Robert Fludd was born in Milgate in 1574. He studied medicine at Oxford for seven years and successfully defended his doctoral dissertation in 1598. After his studies, his travels took him to France, Italy, and Germany. During his medical studies, he developed an interest in chemistry and philosophy.
As Robert Fludd crisscrossed Europe as a traveling scholar, he came in contact with advocates of the medical teachings of Paracelsus. After that time, Robert Fludd devoted much study to the philosophy of the Rosicrucians, a movement which the physician later strongly supported. In 1605, Fludd returned to Oxford and received there the titles of Bachelor of Medicine and Doctor of Medicine, filling a position as lecturer until 1609. Moreover, Robert Fludd occupied himself with the chemical principles of Paracelsus as pertaining to medicine, as well as with mystical and alchemical experiments. Fludd left Oxford in 1606, opening his own medical practice in London. He filled his own laboratory with chemical substances, which he used for his alchemical research. Despite his success as a doctor, Robert Fludd also found time to produce many writings, in which he developed his ideas on the medical mystics and his interest in the teachings of the Rosicrucians. In his writings and work as a physician, Fludd continually searched for a connection between the modern natural sciences and theosophic mysticism.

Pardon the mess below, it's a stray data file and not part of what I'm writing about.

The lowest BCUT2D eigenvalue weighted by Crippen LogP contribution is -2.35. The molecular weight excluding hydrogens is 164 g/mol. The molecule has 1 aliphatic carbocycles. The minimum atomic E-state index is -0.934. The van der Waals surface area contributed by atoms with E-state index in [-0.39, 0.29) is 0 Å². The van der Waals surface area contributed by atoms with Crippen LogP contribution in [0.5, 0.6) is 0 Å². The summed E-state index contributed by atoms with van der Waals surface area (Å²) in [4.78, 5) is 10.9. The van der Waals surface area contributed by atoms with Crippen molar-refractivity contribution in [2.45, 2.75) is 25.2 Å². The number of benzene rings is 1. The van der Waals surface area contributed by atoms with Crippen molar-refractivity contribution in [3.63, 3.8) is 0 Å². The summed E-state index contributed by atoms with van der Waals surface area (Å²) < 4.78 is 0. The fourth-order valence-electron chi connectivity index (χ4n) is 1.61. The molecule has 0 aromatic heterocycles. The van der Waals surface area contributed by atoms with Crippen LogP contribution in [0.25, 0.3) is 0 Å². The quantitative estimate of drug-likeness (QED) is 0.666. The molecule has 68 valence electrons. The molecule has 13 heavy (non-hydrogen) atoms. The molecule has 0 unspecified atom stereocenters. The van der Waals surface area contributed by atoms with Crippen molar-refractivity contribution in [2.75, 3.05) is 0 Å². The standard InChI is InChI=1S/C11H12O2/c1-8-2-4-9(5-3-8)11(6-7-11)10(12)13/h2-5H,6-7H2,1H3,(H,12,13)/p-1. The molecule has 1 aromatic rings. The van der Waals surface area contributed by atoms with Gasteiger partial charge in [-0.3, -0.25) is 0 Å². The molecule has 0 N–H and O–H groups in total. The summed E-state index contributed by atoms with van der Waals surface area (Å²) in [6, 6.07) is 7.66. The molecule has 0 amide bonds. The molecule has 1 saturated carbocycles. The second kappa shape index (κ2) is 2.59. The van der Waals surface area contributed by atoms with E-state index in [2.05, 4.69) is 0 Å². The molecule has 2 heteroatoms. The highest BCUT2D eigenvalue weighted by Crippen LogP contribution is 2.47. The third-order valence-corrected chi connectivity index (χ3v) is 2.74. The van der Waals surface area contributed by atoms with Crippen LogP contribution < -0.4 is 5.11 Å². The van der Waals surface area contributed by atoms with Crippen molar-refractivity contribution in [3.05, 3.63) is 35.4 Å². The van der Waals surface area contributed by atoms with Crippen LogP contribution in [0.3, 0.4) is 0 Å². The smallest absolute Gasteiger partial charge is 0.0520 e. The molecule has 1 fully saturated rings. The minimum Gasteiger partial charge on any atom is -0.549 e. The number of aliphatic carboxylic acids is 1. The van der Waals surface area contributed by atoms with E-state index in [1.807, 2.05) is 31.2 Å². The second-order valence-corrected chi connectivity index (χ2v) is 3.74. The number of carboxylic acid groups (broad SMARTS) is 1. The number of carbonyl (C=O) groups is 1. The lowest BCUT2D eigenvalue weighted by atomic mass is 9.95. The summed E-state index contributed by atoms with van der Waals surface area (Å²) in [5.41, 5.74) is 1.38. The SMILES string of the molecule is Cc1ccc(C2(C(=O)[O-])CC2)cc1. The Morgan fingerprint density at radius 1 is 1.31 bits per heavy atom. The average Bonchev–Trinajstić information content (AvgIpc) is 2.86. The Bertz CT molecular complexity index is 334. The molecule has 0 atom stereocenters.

Robert Fludd died in London in 1637.